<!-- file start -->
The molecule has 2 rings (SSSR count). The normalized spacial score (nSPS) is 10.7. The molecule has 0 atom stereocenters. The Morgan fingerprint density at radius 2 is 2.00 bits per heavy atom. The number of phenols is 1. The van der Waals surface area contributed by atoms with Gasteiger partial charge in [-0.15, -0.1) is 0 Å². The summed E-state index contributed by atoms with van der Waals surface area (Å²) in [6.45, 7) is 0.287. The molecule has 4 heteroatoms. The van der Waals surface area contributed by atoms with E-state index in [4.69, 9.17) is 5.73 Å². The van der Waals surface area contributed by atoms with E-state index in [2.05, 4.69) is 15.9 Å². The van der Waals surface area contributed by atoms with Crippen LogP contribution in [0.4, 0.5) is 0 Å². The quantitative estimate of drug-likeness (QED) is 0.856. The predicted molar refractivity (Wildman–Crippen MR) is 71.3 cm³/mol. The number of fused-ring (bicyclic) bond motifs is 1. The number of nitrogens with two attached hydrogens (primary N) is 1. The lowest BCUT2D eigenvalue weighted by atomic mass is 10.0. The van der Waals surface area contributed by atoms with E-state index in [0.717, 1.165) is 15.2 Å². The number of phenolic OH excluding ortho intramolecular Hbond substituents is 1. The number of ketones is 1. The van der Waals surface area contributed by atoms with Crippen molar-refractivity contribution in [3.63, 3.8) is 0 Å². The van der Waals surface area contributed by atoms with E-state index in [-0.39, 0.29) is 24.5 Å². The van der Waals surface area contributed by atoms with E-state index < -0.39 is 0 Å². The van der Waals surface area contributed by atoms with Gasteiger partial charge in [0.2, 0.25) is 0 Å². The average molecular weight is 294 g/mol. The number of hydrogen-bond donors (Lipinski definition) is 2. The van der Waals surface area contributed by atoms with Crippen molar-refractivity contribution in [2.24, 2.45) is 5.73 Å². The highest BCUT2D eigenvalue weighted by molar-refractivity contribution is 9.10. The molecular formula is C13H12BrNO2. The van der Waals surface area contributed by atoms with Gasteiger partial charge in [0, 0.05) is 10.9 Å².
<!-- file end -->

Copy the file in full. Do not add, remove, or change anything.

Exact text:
The molecule has 2 rings (SSSR count). The normalized spacial score (nSPS) is 10.7. The molecule has 0 atom stereocenters. The Morgan fingerprint density at radius 2 is 2.00 bits per heavy atom. The number of phenols is 1. The van der Waals surface area contributed by atoms with Gasteiger partial charge in [-0.15, -0.1) is 0 Å². The summed E-state index contributed by atoms with van der Waals surface area (Å²) in [6.45, 7) is 0.287. The molecule has 4 heteroatoms. The van der Waals surface area contributed by atoms with E-state index in [4.69, 9.17) is 5.73 Å². The van der Waals surface area contributed by atoms with E-state index in [2.05, 4.69) is 15.9 Å². The van der Waals surface area contributed by atoms with Crippen LogP contribution in [0.4, 0.5) is 0 Å². The quantitative estimate of drug-likeness (QED) is 0.856. The predicted molar refractivity (Wildman–Crippen MR) is 71.3 cm³/mol. The number of fused-ring (bicyclic) bond motifs is 1. The number of nitrogens with two attached hydrogens (primary N) is 1. The lowest BCUT2D eigenvalue weighted by atomic mass is 10.0. The van der Waals surface area contributed by atoms with E-state index in [0.717, 1.165) is 15.2 Å². The number of phenolic OH excluding ortho intramolecular Hbond substituents is 1. The number of ketones is 1. The van der Waals surface area contributed by atoms with Crippen molar-refractivity contribution in [3.63, 3.8) is 0 Å². The van der Waals surface area contributed by atoms with E-state index in [-0.39, 0.29) is 24.5 Å². The van der Waals surface area contributed by atoms with E-state index < -0.39 is 0 Å². The van der Waals surface area contributed by atoms with Gasteiger partial charge in [0.2, 0.25) is 0 Å². The average molecular weight is 294 g/mol. The number of hydrogen-bond donors (Lipinski definition) is 2. The van der Waals surface area contributed by atoms with Crippen molar-refractivity contribution in [2.24, 2.45) is 5.73 Å². The highest BCUT2D eigenvalue weighted by molar-refractivity contribution is 9.10. The molecular formula is C13H12BrNO2. The van der Waals surface area contributed by atoms with Gasteiger partial charge in [0, 0.05) is 10.9 Å².